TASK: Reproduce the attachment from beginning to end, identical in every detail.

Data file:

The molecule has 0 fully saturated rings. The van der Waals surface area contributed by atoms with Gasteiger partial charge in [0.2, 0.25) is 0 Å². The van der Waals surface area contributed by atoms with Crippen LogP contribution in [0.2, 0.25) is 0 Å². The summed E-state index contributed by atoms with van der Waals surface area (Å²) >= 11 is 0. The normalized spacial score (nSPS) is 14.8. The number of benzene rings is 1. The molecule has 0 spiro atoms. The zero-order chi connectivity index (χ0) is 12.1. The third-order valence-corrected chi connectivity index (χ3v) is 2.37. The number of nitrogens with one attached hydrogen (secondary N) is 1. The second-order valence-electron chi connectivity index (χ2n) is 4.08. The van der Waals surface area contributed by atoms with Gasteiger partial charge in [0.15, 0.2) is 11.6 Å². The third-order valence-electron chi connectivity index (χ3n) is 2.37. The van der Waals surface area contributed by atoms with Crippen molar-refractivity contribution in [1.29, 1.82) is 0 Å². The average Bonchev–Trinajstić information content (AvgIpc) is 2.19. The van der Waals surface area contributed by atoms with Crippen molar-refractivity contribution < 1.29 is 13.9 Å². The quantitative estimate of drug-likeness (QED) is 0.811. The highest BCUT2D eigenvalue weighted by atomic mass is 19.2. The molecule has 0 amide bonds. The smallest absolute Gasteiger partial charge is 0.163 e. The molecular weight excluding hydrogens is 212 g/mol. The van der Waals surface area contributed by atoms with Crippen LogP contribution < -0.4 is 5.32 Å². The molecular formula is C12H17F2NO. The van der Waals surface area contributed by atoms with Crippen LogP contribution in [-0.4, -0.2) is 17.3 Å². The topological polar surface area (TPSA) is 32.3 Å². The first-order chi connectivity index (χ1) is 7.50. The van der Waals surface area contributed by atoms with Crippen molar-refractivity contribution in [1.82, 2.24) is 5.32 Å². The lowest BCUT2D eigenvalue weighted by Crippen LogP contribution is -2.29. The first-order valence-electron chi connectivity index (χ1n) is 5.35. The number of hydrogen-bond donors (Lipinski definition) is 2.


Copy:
The molecule has 0 fully saturated rings. The van der Waals surface area contributed by atoms with Gasteiger partial charge in [0.2, 0.25) is 0 Å². The van der Waals surface area contributed by atoms with Crippen LogP contribution in [0.2, 0.25) is 0 Å². The summed E-state index contributed by atoms with van der Waals surface area (Å²) >= 11 is 0. The normalized spacial score (nSPS) is 14.8. The number of benzene rings is 1. The molecule has 0 spiro atoms. The zero-order chi connectivity index (χ0) is 12.1. The third-order valence-corrected chi connectivity index (χ3v) is 2.37. The number of nitrogens with one attached hydrogen (secondary N) is 1. The second-order valence-electron chi connectivity index (χ2n) is 4.08. The van der Waals surface area contributed by atoms with Gasteiger partial charge in [0.15, 0.2) is 11.6 Å². The third-order valence-electron chi connectivity index (χ3n) is 2.37. The van der Waals surface area contributed by atoms with Crippen molar-refractivity contribution in [1.29, 1.82) is 0 Å². The average Bonchev–Trinajstić information content (AvgIpc) is 2.19. The van der Waals surface area contributed by atoms with Crippen molar-refractivity contribution < 1.29 is 13.9 Å². The quantitative estimate of drug-likeness (QED) is 0.811. The highest BCUT2D eigenvalue weighted by atomic mass is 19.2. The molecule has 0 amide bonds. The smallest absolute Gasteiger partial charge is 0.163 e. The molecular weight excluding hydrogens is 212 g/mol. The van der Waals surface area contributed by atoms with Crippen LogP contribution < -0.4 is 5.32 Å². The molecular formula is C12H17F2NO. The van der Waals surface area contributed by atoms with Crippen LogP contribution in [-0.4, -0.2) is 17.3 Å². The topological polar surface area (TPSA) is 32.3 Å². The first-order chi connectivity index (χ1) is 7.50. The van der Waals surface area contributed by atoms with Crippen molar-refractivity contribution in [1.82, 2.24) is 5.32 Å². The lowest BCUT2D eigenvalue weighted by Crippen LogP contribution is -2.29. The first-order valence-electron chi connectivity index (χ1n) is 5.35. The number of hydrogen-bond donors (Lipinski definition) is 2.